Anaemia is a condition in which the number of red blood cells or their oxygen-carrying capacity is insufficient to meet physiologic needs, which varies by age, sex, altitude, smoking, and pregnancy status. Parasitic diseases, including helminth infections and P. falciparum, have long been recognized as important contributors to anaemia in endemic countries [1]. The effects of infection with a single helminth species on the risk of anaemia are also well documented, with risk correlated to infection intensity [2]. Hookworm causes iron deficiency anaemia through the process of intestinal blood loss and through nitric oxide (NO) release [3]. Ascaris lumbricoides and Trichuris trichiuria typically have little impact on iron status, and thus on anaemia. Because the mechanisms by which malaria and intestinal helminth infections cause anaemia differ, it is possible that their impact on anaemia are additive [4] and could exacerbate adverse birth outcomes [5].

Malaria due to P. falciparum also clearly contributes to anaemia throughout life and specifically during pregnancy. It is estimated that in sub-Saharan Africa 23 million pregnant women are exposed to malaria infection annually and approximately 400,000 pregnant women develop moderate or severe anaemia (haemoglobin < 80 g/L or hematocrit < 0.25) each year in sub-Saharan Africa as a result of malaria infection [6]. Soil transmitted helminths, especially hook worm infection is well known to cause anaemia. Data from the early 1990s suggested that 44 million of the developing world’s 124 million pregnant women harbored hookworm infection [7]; with 7.5 million in sub–Saharan Africa alone. Hookworm infection is considered a major health threat to adolescent girls and women of reproductive age, with adverse effects on the outcome of pregnancy [8]. In Ethiopia, anaemia prevalence of 41.9% and 51.9% was reported among pregnant women attending ANC from Jimma and Bushulo health centers, respectively [9, 10].

Although several studies have been conducted in different parts of the world to understand the association between parasitic infections and anaemia among pregnant women, there is still not enough literature in Ethiopia. Therefore, this study was conducted to determine the current burden of parasitic infection and to assess the association between parasitic infection and anaemia among pregnant women living around Gilgel Gibe dam area, south west Ethiopia; so that the outcomes of the findings can help in the evidence- based decision to develop control intervention strategies to improve the health status of the most vulnerable groups i.e. pregnant women.


Study area, design and subjects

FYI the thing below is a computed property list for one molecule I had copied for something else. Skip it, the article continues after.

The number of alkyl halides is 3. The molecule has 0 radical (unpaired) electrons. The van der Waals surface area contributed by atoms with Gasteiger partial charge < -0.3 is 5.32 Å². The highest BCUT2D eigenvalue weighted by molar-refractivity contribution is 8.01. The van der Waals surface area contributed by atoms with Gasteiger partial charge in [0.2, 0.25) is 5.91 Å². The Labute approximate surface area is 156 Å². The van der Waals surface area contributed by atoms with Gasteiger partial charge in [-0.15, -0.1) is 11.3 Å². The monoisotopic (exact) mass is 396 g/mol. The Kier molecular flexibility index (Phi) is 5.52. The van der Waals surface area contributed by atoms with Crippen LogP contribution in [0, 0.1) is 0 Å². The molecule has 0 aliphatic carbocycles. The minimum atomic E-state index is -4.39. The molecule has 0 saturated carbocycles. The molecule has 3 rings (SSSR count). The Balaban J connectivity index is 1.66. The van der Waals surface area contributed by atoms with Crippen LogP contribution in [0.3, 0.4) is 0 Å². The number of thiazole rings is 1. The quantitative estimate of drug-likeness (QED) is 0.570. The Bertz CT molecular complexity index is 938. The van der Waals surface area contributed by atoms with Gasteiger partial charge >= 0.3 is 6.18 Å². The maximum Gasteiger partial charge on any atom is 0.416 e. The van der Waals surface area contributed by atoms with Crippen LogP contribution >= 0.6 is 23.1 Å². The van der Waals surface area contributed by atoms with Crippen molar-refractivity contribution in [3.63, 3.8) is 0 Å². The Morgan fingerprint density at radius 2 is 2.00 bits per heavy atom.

A cross-sectional community based study was conducted from August to September, 2011 in Gilge Gibe Dam area, 260 km south-west of Addis Ababa. The study area lies between latitudes 7°42’50”N and 07°53’50”N and between longitudes 37°11’22”E and 37°20’36”E, at an altitude of 1672–1864 m above sea level. The area has a sub-humid, warm to hot climate, receives between 1300 and 1800 mm of rain annually and has a mean annual temperature of 19°C. The rainfall pattern of the area is similar to other parts of Ethiopia with the long rainy season starting in June and extending up to September, while the short rainy season begins in March and extends to April/May. The main socio-economic activities of the local communities are mixed farming involving the cultivation of staple crops (maize, teff and sorghum), combined with cattle and small stock-raising. The study villages are located in Tiro-Afeta, Omo-Nada and Kersa districts (weredas). Houses are traditional type constructed of mud and wood, the majority with thatched roofs and very few with corrugated iron sheets.

Multi-stage sampling was employed to select study households. Pregnant women were then re-selected from six rural and six urban kebeles using systematic sampling from the sampling frame, which was prepared after identifying the pregnant women and assessed through active detection using house- to- house visits (Figure 1). Sample size was determined using the formula for single population proportion by considering, 41.9 % proportion, prevalence of anaemia in pregnant women from Jimma, Ethiopia [10], 95% level of confidence, 5% margin of error and 5% none response rate. Thereby n = (1.96)2 0.419 (1–0.419)/ (0.05)2 =374, and adding 5% non response rate the final sample size was 393. Pregnant women were identified with the support of health extension workers (HEWs) who were stationed in each study Kebeles.

Figure 1
figure 1

Flow chart indicating the sampling procedure. Where: N= the number of pregnant women in given rural Kebeles or urban Kebeles n= number of pregnant women sampled from rural Kebeles or urban Kebeles.

Stool specimen collection and examination for intestinal parasites

After obtaining written consent from study participants, a single stool sample was collected from each participant. The study participants were provided with labeled screw capped stool containers and informed on how to collect about a 5g stool sample. The collected stool samples were immediately transported to Jimma University Clinical Laboratory where they were processed following the standard procedure using the McMaster concentration technique. The McMaster technique uses a counting chamber that enables a known volume of faecal suspension (2 × 0.15 ml) to be examined microscopically. Thus, if a known weight of faecal specimen and a known volume of flotation fluid were used to prepare the suspension, then the number of eggs per gram of faeces (epg.) was calculated [11]. Ten percent of the positive stool samples were randomly selected and cross- checked. The type of parasite and parasitic load were also recorded.

Hematocrit determination